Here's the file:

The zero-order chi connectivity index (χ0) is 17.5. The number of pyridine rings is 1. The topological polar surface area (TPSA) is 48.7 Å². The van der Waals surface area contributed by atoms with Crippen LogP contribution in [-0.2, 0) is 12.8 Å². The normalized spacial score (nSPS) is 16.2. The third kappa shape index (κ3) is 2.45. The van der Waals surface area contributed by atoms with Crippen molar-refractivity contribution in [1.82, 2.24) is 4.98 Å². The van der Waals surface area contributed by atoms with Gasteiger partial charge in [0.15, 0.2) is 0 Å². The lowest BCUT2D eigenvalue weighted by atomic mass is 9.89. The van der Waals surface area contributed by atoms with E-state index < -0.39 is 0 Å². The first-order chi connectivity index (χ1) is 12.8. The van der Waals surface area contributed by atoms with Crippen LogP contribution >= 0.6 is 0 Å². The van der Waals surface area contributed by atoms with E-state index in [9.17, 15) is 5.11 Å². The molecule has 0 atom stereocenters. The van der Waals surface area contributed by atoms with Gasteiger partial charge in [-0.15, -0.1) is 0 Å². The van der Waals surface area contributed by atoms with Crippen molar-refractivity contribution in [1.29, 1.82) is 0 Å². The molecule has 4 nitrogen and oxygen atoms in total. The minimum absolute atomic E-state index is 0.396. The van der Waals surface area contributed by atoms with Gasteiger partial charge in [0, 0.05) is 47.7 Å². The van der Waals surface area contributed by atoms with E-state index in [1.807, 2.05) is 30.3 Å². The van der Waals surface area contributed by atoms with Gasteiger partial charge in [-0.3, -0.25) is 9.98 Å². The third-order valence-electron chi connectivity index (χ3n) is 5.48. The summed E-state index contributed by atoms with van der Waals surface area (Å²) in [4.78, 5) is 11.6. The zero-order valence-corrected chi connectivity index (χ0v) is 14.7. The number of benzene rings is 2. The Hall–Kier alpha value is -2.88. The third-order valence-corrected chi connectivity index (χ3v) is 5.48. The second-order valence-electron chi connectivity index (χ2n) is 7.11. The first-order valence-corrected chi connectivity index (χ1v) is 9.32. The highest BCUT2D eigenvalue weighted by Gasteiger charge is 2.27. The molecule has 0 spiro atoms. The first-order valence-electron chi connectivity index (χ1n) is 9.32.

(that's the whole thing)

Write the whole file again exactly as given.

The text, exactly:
The zero-order chi connectivity index (χ0) is 17.5. The number of pyridine rings is 1. The topological polar surface area (TPSA) is 48.7 Å². The van der Waals surface area contributed by atoms with Crippen LogP contribution in [-0.2, 0) is 12.8 Å². The normalized spacial score (nSPS) is 16.2. The third kappa shape index (κ3) is 2.45. The van der Waals surface area contributed by atoms with Crippen molar-refractivity contribution in [1.82, 2.24) is 4.98 Å². The van der Waals surface area contributed by atoms with Gasteiger partial charge in [0.15, 0.2) is 0 Å². The lowest BCUT2D eigenvalue weighted by atomic mass is 9.89. The van der Waals surface area contributed by atoms with E-state index < -0.39 is 0 Å². The first-order chi connectivity index (χ1) is 12.8. The van der Waals surface area contributed by atoms with Crippen LogP contribution >= 0.6 is 0 Å². The van der Waals surface area contributed by atoms with E-state index in [9.17, 15) is 5.11 Å². The molecule has 0 atom stereocenters. The van der Waals surface area contributed by atoms with Gasteiger partial charge in [-0.15, -0.1) is 0 Å². The van der Waals surface area contributed by atoms with Crippen molar-refractivity contribution in [1.29, 1.82) is 0 Å². The molecule has 4 nitrogen and oxygen atoms in total. The minimum absolute atomic E-state index is 0.396. The van der Waals surface area contributed by atoms with Gasteiger partial charge in [0, 0.05) is 47.7 Å². The van der Waals surface area contributed by atoms with E-state index in [1.807, 2.05) is 30.3 Å². The van der Waals surface area contributed by atoms with Gasteiger partial charge in [-0.3, -0.25) is 9.98 Å². The third-order valence-electron chi connectivity index (χ3n) is 5.48. The summed E-state index contributed by atoms with van der Waals surface area (Å²) in [4.78, 5) is 11.6. The zero-order valence-corrected chi connectivity index (χ0v) is 14.7. The number of benzene rings is 2. The Hall–Kier alpha value is -2.88. The third-order valence-corrected chi connectivity index (χ3v) is 5.48. The second-order valence-electron chi connectivity index (χ2n) is 7.11. The first-order valence-corrected chi connectivity index (χ1v) is 9.32. The highest BCUT2D eigenvalue weighted by Gasteiger charge is 2.27. The molecule has 0 spiro atoms. The first-order valence-electron chi connectivity index (χ1n) is 9.32.